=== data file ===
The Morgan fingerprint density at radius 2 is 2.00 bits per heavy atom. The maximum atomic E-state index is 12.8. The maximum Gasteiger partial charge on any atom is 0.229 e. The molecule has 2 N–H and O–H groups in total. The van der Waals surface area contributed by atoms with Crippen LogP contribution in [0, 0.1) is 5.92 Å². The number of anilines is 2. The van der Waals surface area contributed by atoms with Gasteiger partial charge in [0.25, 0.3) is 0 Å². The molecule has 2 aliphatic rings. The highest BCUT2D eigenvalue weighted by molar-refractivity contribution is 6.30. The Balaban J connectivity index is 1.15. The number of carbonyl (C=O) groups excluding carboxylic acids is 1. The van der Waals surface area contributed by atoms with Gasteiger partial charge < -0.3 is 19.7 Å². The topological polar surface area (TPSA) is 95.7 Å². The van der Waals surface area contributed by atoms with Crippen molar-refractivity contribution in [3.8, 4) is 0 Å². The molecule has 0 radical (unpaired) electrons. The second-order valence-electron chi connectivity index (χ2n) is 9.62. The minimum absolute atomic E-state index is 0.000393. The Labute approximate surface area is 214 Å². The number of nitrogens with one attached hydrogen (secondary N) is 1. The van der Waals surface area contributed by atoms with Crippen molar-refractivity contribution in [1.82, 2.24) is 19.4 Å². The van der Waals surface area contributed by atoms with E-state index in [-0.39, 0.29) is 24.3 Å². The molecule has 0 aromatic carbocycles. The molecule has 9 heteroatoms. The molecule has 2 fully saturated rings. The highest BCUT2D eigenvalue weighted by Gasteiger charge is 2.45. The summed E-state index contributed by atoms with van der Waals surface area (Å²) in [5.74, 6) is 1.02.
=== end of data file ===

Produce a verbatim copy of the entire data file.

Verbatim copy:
The Morgan fingerprint density at radius 2 is 2.00 bits per heavy atom. The maximum atomic E-state index is 12.8. The maximum Gasteiger partial charge on any atom is 0.229 e. The molecule has 2 N–H and O–H groups in total. The van der Waals surface area contributed by atoms with Crippen LogP contribution in [0, 0.1) is 5.92 Å². The number of anilines is 2. The van der Waals surface area contributed by atoms with Gasteiger partial charge in [0.25, 0.3) is 0 Å². The molecule has 2 aliphatic rings. The highest BCUT2D eigenvalue weighted by molar-refractivity contribution is 6.30. The Balaban J connectivity index is 1.15. The number of carbonyl (C=O) groups excluding carboxylic acids is 1. The van der Waals surface area contributed by atoms with Gasteiger partial charge < -0.3 is 19.7 Å². The topological polar surface area (TPSA) is 95.7 Å². The van der Waals surface area contributed by atoms with Crippen molar-refractivity contribution in [3.8, 4) is 0 Å². The molecule has 0 radical (unpaired) electrons. The second-order valence-electron chi connectivity index (χ2n) is 9.62. The minimum absolute atomic E-state index is 0.000393. The Labute approximate surface area is 214 Å². The number of nitrogens with one attached hydrogen (secondary N) is 1. The van der Waals surface area contributed by atoms with Crippen molar-refractivity contribution in [1.82, 2.24) is 19.4 Å². The van der Waals surface area contributed by atoms with E-state index in [-0.39, 0.29) is 24.3 Å². The molecule has 0 aromatic carbocycles. The molecule has 9 heteroatoms. The molecule has 2 fully saturated rings. The highest BCUT2D eigenvalue weighted by Gasteiger charge is 2.45. The summed E-state index contributed by atoms with van der Waals surface area (Å²) in [5.74, 6) is 1.02.